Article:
CHICAGO – The Midwestern Psychological Association held its annual conference at the Palmer House in Chicago. As an aspiring psychological researcher, my interest was piqued; here is how it went:
So, easily the best part about the conference was the commute, and I say that with as much sarcasm as a person can muster, as it was a 40-minute bus ride, an hour-and-a-half train ride, and a 15-minute walk to get to the building it was held in, and a 20-minute wander around a hotel – which could generously be described as ostentatious, mind you – to find a single room. However, that is the score with travel, so I cannot complain too much, as it was not their fault.
The conference, when I got there, was actually pretty interesting. The best way to describe it is as a variety of simultaneous psychology lectures. Each room in the Palmer House had presentations either every 30 minutes or every 15. Attendees could come and go as they pleased; if something sounded interesting, go drop by, and if you were currently in another lecture, just duck out in the least obtrusive way possible. Personally, I tried to wait until the end of a talk to leave, especially if the speaker was an undergraduate student; if being on your phone in class is enough to upset a professor, imagine actually walking out on a student presentation.
The first stop was the registration desk, and when I finally got there and pinned on my badge, I was able to peruse the posters put up by the presenting attendees. Interestingly enough, plenty of the posters on display were made by undergraduate students with seemingly minimal involvement of a supervisor, evidenced by the only name with any credentials being the last one in the list of authors. Naturally, there were graduate and doctoral students presenting or roaming around, but I was genuinely surprised by how many people were there who did not have a single degree under their belt.
The 15-minute presentations were usually undergraduate students presenting the findings of their studies, either independent or for a Research Methods adjacent course. The 30-minute presentations were often professors or researchers – anybodwho had letters after their names – giving lectures on specific research topics, general trends in literature, or a brief overview of a new publication of theirs. Again, they were often held in the same room, so watching a junior try to follow well-accomplished professionals giving what felt like a TEDTalk was both slightly amusing and remarkably pitiable.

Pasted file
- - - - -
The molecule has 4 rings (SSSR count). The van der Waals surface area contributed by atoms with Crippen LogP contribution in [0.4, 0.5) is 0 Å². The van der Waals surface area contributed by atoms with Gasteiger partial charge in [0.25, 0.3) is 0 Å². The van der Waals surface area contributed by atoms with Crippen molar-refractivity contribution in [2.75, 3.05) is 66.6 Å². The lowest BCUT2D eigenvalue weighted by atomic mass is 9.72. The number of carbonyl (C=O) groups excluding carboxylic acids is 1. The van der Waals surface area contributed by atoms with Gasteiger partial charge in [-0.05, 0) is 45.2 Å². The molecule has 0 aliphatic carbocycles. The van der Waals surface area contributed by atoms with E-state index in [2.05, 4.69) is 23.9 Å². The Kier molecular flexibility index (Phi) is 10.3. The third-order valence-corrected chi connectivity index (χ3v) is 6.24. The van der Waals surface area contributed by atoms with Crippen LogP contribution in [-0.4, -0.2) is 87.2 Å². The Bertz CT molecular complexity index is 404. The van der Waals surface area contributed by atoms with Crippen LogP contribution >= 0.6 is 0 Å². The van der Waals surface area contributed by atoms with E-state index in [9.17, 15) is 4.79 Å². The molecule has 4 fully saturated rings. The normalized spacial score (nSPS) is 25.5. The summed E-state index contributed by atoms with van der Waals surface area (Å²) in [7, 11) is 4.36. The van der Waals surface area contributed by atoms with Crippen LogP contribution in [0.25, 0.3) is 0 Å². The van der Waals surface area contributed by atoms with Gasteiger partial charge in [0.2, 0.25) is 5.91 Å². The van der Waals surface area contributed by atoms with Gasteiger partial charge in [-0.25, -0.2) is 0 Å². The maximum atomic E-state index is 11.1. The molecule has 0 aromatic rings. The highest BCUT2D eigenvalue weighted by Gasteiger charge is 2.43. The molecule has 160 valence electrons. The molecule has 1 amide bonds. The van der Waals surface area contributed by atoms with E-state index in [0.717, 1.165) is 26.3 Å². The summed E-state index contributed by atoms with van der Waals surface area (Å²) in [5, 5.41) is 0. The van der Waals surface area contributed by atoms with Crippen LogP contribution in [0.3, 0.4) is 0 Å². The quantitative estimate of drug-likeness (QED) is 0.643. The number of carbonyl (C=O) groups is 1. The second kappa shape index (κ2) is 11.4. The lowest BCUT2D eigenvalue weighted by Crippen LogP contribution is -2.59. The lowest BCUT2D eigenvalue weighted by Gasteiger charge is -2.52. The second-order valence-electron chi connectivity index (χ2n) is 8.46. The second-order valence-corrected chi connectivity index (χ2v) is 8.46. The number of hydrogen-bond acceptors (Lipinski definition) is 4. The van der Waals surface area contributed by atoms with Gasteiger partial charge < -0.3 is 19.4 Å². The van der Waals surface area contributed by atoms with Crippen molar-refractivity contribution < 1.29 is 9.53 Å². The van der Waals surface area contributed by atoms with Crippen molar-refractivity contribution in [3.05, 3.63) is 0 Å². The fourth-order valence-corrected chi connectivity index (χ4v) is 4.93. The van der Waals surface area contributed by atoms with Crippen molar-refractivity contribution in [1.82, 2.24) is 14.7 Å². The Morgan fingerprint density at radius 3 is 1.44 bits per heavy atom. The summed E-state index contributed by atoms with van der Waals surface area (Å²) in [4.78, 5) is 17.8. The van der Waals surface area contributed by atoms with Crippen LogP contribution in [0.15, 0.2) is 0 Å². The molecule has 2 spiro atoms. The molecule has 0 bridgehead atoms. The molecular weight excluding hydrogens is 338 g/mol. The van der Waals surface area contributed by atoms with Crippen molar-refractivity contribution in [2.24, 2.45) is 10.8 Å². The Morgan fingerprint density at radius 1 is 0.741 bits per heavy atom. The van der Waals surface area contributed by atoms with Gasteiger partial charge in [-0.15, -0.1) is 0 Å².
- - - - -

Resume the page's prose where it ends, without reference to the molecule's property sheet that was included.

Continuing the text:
The day’s activities, the day of April 21, did not begin until 8:30 a.m., CST. That is when the first seminars, workshops and presentations took place. The one on the itinerary that caught my eye was a presentation on multilingualism. Unfortunately, for a reason I did not overhear, the presenter had to cancel their talk at the last-minute, but there was a similar talk taking place 15 minutes later, so I decided to stick around.
After that, there was a brief workshop on ways to prepare for the GRE, or Graduate Record Examination, and what kinds of questions the test includes. As a hopeful graduate student, I found the presenters to have some useful information, the majority of which can be summed up with going to www.ets.org/gre. The website has plenty of practice problems, study materials, registration information, and tools to help you interpret your performance and how to improve. So, any grad school-minded readers should definitely direct their attention there.
I had popped into various lectures for the rest of the day, before I experienced a major gripe I have with this conference: the event scheduling. Plenty of interesting topics were talked about, all at the same time, while there were often hour-long periods where nothing was happening until the next big thing. The break at noon was understandable – people have to eat. Not me of course; I was too anxious to leave the building, and I wasn’t paying for hotel food.
However, at about 2 p.m., CST, there was a significant break in the action. Nothing was scheduled until an hour later, and all of those lectures were two hours long, taking the time up until an event that, for an introvert, was ominously labelled as the “social hour.” Seeing as nothing else in the program interested me, and only socialization remained, I hopped on the next train-to-bus-to-train to home and promptly collapsed on my bed.
Summarily, the conference was certainly an educational experience, both on topics in psychology and what to do as a graduating senior psych student. The moratorium stage after college is often talked about, but never in a constructive sense. Attending this conference made the after-college period seem a bit more manageable, which is why I recommend the experience to anyone in the psychology program, specifically, the same event next year, taking place on April 20 – 23, 2023.